Image copyright AFP/Getty Images Image caption The team had hoped to be granted asylum in the US
The first Afghan girls to compete in a major robotics competition in the US have sent a message to the country’s women: they are not alone.
The girls from Afghanistan had been hoping to qualify for the international competition for young people called FIRST Global, but narrowly missed out.
Instead, they have returned home to a nation where they are perceived to be considered national heroes.
Women have long complained of violence and discrimination in Afghanistan.
The 22-strong team – all from Kabul and the mother of 11-year-old Thin Shukria – were the first ever from Afghanistan to take part in the FIRST Global competition.
It is described as “a robotics competition for kids”.
Each team has to design and build a robot they hope to conquer the competition. The competition offers a $2m prize.
The girls created an android called Atlas.
The girls and mother of Shukria (pictured above, at a news conference) wore headscarves
Atlas could create pipes or metal plate launchers, steer itself or autonomously drive a car, according to their robot brochure.
Shukria’s mother, Khalida Wakil, who decided to take the girls’ chances after the Afghan government failed to grant them visas, said that she believed there were now better days ahead for the country.
“This robot now has become something that Afghans can be proud of,” she said.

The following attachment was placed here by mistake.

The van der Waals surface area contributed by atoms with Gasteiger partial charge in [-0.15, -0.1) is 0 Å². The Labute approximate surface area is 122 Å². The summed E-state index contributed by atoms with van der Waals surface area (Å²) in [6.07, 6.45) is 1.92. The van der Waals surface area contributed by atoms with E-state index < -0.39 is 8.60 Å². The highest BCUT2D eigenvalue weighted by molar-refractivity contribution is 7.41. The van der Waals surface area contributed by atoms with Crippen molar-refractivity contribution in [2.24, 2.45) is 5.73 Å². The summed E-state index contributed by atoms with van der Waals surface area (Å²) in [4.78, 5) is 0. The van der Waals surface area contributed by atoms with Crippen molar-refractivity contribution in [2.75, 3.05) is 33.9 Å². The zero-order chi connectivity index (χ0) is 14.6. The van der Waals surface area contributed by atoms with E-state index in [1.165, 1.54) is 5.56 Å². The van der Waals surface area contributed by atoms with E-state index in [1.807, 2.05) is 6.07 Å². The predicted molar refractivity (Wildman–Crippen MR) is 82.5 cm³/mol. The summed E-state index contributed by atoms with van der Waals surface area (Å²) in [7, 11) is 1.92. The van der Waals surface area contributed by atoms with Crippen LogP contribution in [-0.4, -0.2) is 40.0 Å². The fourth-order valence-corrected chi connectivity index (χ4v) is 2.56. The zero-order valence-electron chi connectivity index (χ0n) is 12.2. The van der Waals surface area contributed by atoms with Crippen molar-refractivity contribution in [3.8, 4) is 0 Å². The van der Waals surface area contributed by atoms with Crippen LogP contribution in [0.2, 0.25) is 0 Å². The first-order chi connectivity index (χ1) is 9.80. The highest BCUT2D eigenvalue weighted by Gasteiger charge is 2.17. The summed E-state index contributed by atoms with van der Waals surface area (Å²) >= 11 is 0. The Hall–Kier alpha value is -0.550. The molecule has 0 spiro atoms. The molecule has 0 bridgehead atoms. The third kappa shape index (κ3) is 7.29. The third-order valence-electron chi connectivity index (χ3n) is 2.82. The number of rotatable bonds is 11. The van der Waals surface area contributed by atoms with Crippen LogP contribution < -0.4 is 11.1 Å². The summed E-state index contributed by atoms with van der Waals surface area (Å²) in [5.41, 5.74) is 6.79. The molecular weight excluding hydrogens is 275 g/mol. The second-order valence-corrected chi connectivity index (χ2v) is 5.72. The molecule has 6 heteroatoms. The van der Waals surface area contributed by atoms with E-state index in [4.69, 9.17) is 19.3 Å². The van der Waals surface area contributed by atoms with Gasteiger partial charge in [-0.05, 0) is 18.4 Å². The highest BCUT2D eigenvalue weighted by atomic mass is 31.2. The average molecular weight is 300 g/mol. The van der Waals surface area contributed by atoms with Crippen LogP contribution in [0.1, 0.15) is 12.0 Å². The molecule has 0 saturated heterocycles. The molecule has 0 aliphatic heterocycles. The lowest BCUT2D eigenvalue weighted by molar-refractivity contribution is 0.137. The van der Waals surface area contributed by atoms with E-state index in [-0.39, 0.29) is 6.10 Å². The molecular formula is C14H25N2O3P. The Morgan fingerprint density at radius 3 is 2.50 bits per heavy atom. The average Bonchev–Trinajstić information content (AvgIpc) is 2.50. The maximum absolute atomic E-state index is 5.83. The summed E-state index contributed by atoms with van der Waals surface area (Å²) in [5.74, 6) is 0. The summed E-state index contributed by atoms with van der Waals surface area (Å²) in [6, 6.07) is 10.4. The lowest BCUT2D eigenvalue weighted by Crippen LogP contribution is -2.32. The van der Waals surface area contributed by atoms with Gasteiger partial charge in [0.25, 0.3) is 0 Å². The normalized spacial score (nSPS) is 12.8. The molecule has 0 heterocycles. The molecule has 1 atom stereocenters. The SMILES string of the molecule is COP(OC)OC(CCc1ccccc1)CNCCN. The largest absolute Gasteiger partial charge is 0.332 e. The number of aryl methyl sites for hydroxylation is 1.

“Many robots are being designed today and will definitely be able to improve the quality of life for Afghans.”
The Afghan government awarded the sisters a medal for their achievements – albeit with a heavy note of disappointment about not winning a place in the competition.
But their coach, Marzia Safadi, told the Associated Press news agency that the girls had been able to achieve something that many women and girls did not get the chance to do.
Shukria told the AP that she was looking forward to other events in her country.
“I want to see my friends and go to school and be educated,” she said.
Image copyright AFP/Getty Images Image caption FIRST Global aims to inspire the next generation of innovators by combining robotics and engineering
‘More can be done’
The girls are welcomed home at Kabul airport by the Afghan Chief Executive Officer, Abdullah Abdullah, where he and President Ashraf Ghani congratulated them.
Mrs Wakil said: “This time I [did] not feel like all girls were under the threat.”
Instead, the country’s First Lady, Parviz Soraya, told the girls that they were motivated by Islam to become a difference maker and that their message was also something that “all women and girls can learn from”.
President Ghani said: “If I die, my daughter will continue in my shoes, my granddaughter will continue in her mother’s shoes. I have many daughters, and I know that Allah will raise a son [Son of God] to lead our nation.”
More than 100 women-led start-ups were accepted into the prize, the highest of the three competitions.
First developed in 1989 as a four-week outreach project designed to get kids excited about science, FIRST Global has become a top draw for college students, but it aims to also inspire young people to be inventors, researchers and entrepreneurs.